Early on our reporting revealed extensive cover-up, underreporting, and mishandling at the local level within China. We connected with many in Wuhan who risked their own safety to divulge the desperate truths of what was happening. One doctor, Li Wenliang, even spoke to us by phone briefly to describe his attempts to sound the alarm of the then mysterious illness that was going around. He was instead reprimanded by police and later contracted the virus and died less than a week after we spoke with him by phone. The Chinese have also repeatedly changed the methodology in which they count cases, casting doubt on their transparency. However, anecdotally we know that when they fear a hotspot surfacing or a potential spike, they will not hesitate to respond sharply by locking down a city or province. Given the easing of restrictions currently underway internally, it is clear they’ve gained control over the outbreak domestically. However, it’s come with the sealing off of borders, invasive contract tracing and widespread testing. The real test of their effectiveness in containing the spread will come as travel internationally resumes.

The U.S. has seen protests over the lockdowns that have brought the economy to a halt. Many are calling for public health to take a backseat to allow the economy to restart. Is there a similar conversation in China about weighing public health with the economic impact?

Since making his first public appearance and addressing the outbreak in early February, President Xi Jinping has emphasized two things: containing the virus and stabilizing the economy. I would argue that in China maintaining economic growth is even more important than in the US. While health safety is paramount, in China prosperity is more than just providing your people with material comforts, it’s part of the authoritarian government’s bargain with the greater populace that in turn maintains social stability. Without it, the Central Government and Party risk losing its control.

There have been mixed messages on whether the Trump administration has evidence the virus originated from the Wuhan Institute of Virology. Trump said he has seen evidence, but declined to clarify. Secretary of State Mike Pompeo gave a confounding statement on the question in a recent interview. Dr. Anthony Fauci has said the virus likely emerged naturally. Have you seen any evidence supporting the theory that the virus came from a Chinese laboratory?

Culver: There is circumstantial evidence that puts the origins of this virus in a Wuhan laboratory, including the fact that the Wuhan Institute of Virology is located within miles of the Huanan Seafood Market — thought to be the original source — as the lab studies coronaviruses and there have been several unverified photos surfacing suggesting substandard lab conditions. But the evidence is far from concrete. And now with US allies — including Australia — downplaying the likelihood that it originated in a lab, the U.S. faces a growing obstacle in making such a case.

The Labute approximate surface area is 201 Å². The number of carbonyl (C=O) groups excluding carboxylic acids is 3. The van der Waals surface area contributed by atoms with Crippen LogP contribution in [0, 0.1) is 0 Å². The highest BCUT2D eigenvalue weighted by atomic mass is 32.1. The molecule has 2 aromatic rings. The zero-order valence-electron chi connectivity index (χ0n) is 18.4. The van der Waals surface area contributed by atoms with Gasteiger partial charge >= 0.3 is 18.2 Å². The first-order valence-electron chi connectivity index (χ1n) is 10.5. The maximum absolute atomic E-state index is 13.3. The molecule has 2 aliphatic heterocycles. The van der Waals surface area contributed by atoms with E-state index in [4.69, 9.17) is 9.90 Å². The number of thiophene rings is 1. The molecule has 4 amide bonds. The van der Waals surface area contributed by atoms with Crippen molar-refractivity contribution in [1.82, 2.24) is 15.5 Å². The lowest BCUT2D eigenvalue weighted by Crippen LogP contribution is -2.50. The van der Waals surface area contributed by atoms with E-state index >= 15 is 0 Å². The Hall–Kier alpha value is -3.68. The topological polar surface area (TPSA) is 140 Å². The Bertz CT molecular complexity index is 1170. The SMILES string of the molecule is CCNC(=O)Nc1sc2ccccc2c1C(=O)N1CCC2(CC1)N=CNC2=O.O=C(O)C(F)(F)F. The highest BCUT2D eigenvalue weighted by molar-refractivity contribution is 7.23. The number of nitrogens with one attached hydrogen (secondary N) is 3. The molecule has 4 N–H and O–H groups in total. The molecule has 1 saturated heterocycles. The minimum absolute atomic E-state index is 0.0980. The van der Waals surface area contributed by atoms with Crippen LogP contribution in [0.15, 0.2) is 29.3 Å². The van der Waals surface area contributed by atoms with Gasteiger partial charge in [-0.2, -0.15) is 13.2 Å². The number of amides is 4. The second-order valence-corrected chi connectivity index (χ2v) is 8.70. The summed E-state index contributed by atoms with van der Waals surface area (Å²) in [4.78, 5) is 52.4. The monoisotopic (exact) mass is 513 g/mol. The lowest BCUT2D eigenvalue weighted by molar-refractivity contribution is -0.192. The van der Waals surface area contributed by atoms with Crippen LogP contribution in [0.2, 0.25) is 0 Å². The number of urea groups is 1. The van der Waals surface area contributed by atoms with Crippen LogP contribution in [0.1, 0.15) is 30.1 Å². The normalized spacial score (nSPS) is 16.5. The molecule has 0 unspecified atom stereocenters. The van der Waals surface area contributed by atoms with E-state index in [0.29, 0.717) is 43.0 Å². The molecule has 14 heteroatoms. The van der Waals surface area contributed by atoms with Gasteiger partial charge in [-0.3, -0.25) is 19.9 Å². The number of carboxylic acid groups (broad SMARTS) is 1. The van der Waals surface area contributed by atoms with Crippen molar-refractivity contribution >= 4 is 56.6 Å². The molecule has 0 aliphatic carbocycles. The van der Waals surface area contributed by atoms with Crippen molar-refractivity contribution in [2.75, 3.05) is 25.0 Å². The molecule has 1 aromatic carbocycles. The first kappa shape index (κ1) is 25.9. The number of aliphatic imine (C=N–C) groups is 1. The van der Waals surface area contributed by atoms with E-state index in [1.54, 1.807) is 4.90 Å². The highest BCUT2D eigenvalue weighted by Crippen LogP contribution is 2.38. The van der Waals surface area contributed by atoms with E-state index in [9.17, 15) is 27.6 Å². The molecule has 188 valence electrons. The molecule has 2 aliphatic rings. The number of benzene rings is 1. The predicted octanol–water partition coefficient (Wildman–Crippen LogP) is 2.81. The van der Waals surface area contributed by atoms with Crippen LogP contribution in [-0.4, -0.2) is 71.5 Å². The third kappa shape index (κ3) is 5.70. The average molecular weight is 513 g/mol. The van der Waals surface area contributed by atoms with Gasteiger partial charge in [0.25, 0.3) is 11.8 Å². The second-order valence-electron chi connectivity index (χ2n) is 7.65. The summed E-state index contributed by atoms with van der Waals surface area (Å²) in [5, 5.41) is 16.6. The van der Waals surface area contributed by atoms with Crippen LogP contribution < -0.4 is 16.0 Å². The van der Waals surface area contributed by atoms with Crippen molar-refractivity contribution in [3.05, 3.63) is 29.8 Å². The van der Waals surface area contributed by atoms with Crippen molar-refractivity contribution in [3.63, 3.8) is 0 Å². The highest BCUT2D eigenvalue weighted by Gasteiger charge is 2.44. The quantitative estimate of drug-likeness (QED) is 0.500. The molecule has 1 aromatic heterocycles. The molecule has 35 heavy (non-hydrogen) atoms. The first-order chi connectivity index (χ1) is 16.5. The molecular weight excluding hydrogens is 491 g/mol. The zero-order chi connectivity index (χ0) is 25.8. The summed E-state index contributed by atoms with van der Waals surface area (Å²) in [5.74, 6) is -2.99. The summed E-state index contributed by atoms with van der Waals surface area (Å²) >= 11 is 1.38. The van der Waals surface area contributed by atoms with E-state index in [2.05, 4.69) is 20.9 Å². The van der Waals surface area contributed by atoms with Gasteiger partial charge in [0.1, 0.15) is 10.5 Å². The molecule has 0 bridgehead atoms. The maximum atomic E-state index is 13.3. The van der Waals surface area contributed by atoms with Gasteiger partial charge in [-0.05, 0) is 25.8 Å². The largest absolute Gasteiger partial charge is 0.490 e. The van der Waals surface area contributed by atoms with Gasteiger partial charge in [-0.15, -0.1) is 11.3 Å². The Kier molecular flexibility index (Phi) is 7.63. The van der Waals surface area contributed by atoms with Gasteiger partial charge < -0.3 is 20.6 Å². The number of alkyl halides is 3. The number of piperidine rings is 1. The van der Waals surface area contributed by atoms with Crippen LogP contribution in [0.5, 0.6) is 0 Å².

You said on Tuesday that tensions between China and the U.S. could go beyond trade war conflict and lead to “actual war conflict.” Could you elaborate on why you believe this might be the case?

China is growing increasingly distrustful of U.S. intentions. So much so, that Reuters reported on an internal document that was reportedly seen by Chinese leadership, including President Xi Jinping, that suggests global anti-China sentiment is at its highest since the 1989 Tiananmen Square protests. Reuters says the report also warns that hostility promoted by the United States in the aftermath of the pandemic could lead to a worst-case scenario of armed conflict between the two countries.

Add to that the growing nationalism within China, an augmented distrust of foreign media and rising naval tensions on the South China Sea. The climate in many ways feels primed for conflict and heated rhetoric — the so-called war of words — could fuel emotions that in turn could spark action. However, both sides when taped into rational thinking share more reasons for restraint than to induce conflict. So long as that reasoning prevails, tensions should be kept in check.

If we briefly take away concerns about how much China has covered up during the pandemic, are there any lessons the U.S. can learn from the country in order to suppress the spread of the virus and eventually open up?

Putting aside China’s obvious mishandling at the local level amidst the start of the outbreak, China’s advantage as an authoritarian state is that localities do not question the Central Government’s decisions. To that point, when cities were locked down and schools shuttered the entire country mobilized to enforce social distancing, wearing of masks, widespread testing and forced quarantines. This in no way endorses the harsh lockdowns, as the damage incurred for cities like Wuhan could take months or years to heal, but given the resumption of normalcy underway in other parts of the country — like here in Shanghai — it does suggest there has been a level of effectiveness that’s resulted from the extreme actions.

Perhaps the greatest takeaway, however, comes from private businesses that have worked to reopen with new procedures and methods that reassure both consumers and employees. This unprecedented period and its accompanying restrictions have forced innovations and sacrifices that allow the world’s second largest economy to resume business, even as the rest of the world is still struggling to navigate the uncertain future.